When it comes to relations between the federal government and First Nations communities, it comes as no surprise that there is a baseline of mistrust. Although there are numerous historical reasons why Indigenous people have a good reason to mistrust colonial government policy – from broken treaties to forced residential schooling – the current positioning around pipeline developments have done a great deal to heighten this mistrust.
For instance, in BC the Gitga’at First Nation have launched a constitutional challenge against the government’s failure to consult indigenous communities concerning the impact of Enbridge’s Northern Gateways Pipeline. The BC province decided not to conduct its own environmental assessment of the proposed pipeline, waving its duty to consult with the First Nations by entering into an ‘equivalency agreement’ to accept the less stringent policy of the federal National Energy Board. 1
For many, the lack of consultation underscores the close relationship between the Harper government and the oil industry. What is also evident is that no pipelines or tar sands development will ever be safe and that the environmental damage that is being done directly impacts the ability for ecosystems to survive. Speaking about Enbridge’s community consultation process, one member of the Aamjiwnaang First Nation near Sarnia Ontario puts the relationship succinctly: “They [Enbridge] say they want to be good neighbours, but you’re not being good neighbours by emitting these toxins. It’s like a bully punching you in the face.”2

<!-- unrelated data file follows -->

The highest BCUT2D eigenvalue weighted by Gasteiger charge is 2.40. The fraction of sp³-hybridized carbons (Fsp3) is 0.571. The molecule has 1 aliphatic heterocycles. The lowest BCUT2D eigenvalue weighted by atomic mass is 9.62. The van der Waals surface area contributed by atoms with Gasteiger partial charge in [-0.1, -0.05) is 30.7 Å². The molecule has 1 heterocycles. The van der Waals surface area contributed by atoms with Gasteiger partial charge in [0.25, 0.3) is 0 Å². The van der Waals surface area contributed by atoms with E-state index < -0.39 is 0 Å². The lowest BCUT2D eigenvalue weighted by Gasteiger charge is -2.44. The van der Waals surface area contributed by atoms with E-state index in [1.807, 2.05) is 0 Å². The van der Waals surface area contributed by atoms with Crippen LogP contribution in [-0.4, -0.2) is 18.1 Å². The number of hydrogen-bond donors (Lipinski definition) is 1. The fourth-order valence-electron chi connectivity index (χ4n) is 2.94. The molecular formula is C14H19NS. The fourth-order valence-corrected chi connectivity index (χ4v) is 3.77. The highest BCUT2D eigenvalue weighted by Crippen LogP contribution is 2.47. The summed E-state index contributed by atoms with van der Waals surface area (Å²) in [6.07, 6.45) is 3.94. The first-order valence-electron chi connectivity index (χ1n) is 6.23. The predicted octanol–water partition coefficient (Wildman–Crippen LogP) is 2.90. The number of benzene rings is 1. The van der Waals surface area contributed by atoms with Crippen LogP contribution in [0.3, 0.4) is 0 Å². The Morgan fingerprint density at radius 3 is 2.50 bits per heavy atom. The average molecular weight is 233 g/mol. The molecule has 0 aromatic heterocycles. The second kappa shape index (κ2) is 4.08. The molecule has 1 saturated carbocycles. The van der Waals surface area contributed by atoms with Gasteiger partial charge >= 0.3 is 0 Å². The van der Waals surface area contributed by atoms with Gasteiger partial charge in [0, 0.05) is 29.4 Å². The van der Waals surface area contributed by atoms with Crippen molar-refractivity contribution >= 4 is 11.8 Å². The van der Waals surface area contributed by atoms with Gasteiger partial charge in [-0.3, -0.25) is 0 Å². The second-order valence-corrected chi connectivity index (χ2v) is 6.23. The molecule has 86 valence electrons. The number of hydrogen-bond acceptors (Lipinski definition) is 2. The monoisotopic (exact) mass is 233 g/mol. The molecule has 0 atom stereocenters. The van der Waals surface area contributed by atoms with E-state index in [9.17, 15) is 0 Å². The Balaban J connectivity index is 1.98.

The Harper government has failed to take steps towards building trust with first nations – or any communities concerned about the implications of pipelines. Instead, the Harper government has drastically cut back the environmental legislation most responsible for protecting against the likely harm of pipelines and removed public funding from scientific research into potential consequences.3 While simultaneously de-funding scientific research, the government has dramatically increased funding for surveillance of first nations and environmental groups that may be involved in taking direct action to stop these harmful developments.4